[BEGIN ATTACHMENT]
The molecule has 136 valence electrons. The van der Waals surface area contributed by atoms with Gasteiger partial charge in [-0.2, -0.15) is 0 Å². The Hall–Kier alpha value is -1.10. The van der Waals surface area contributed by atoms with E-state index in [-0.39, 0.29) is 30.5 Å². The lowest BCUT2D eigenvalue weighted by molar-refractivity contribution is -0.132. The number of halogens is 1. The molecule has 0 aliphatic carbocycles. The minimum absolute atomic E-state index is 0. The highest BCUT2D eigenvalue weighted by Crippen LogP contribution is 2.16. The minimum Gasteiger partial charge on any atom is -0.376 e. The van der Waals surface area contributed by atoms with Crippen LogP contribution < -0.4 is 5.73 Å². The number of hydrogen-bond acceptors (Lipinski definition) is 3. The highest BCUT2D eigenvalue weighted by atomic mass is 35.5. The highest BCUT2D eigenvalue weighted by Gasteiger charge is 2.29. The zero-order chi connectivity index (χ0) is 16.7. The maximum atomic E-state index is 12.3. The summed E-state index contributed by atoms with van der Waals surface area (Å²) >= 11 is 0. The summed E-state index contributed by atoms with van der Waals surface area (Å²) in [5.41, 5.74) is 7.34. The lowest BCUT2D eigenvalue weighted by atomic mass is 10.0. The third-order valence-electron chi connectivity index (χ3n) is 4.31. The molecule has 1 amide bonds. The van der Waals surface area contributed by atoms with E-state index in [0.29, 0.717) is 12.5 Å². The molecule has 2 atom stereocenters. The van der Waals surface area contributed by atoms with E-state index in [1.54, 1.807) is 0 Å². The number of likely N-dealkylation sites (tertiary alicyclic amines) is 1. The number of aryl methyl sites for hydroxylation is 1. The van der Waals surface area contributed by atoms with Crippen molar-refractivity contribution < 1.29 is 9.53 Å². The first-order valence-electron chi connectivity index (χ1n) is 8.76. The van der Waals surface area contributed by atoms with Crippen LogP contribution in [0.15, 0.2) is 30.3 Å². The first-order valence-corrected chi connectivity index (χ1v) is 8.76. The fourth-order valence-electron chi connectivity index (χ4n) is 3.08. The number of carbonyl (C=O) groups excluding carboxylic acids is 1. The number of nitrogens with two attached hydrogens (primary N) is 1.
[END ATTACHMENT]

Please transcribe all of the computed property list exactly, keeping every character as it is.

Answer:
The molecule has 136 valence electrons. The van der Waals surface area contributed by atoms with Gasteiger partial charge in [-0.2, -0.15) is 0 Å². The Hall–Kier alpha value is -1.10. The van der Waals surface area contributed by atoms with E-state index in [-0.39, 0.29) is 30.5 Å². The lowest BCUT2D eigenvalue weighted by molar-refractivity contribution is -0.132. The number of halogens is 1. The molecule has 0 aliphatic carbocycles. The minimum absolute atomic E-state index is 0. The highest BCUT2D eigenvalue weighted by Crippen LogP contribution is 2.16. The minimum Gasteiger partial charge on any atom is -0.376 e. The van der Waals surface area contributed by atoms with Crippen LogP contribution < -0.4 is 5.73 Å². The number of hydrogen-bond acceptors (Lipinski definition) is 3. The highest BCUT2D eigenvalue weighted by atomic mass is 35.5. The highest BCUT2D eigenvalue weighted by Gasteiger charge is 2.29. The zero-order chi connectivity index (χ0) is 16.7. The maximum atomic E-state index is 12.3. The summed E-state index contributed by atoms with van der Waals surface area (Å²) >= 11 is 0. The summed E-state index contributed by atoms with van der Waals surface area (Å²) in [5.41, 5.74) is 7.34. The lowest BCUT2D eigenvalue weighted by atomic mass is 10.0. The third-order valence-electron chi connectivity index (χ3n) is 4.31. The molecule has 1 amide bonds. The van der Waals surface area contributed by atoms with E-state index in [0.29, 0.717) is 12.5 Å². The molecule has 2 atom stereocenters. The van der Waals surface area contributed by atoms with E-state index in [1.54, 1.807) is 0 Å². The number of likely N-dealkylation sites (tertiary alicyclic amines) is 1. The number of aryl methyl sites for hydroxylation is 1. The van der Waals surface area contributed by atoms with Crippen molar-refractivity contribution < 1.29 is 9.53 Å². The first-order valence-electron chi connectivity index (χ1n) is 8.76. The van der Waals surface area contributed by atoms with Crippen LogP contribution in [0.15, 0.2) is 30.3 Å². The first-order valence-corrected chi connectivity index (χ1v) is 8.76. The fourth-order valence-electron chi connectivity index (χ4n) is 3.08. The number of carbonyl (C=O) groups excluding carboxylic acids is 1. The number of nitrogens with two attached hydrogens (primary N) is 1.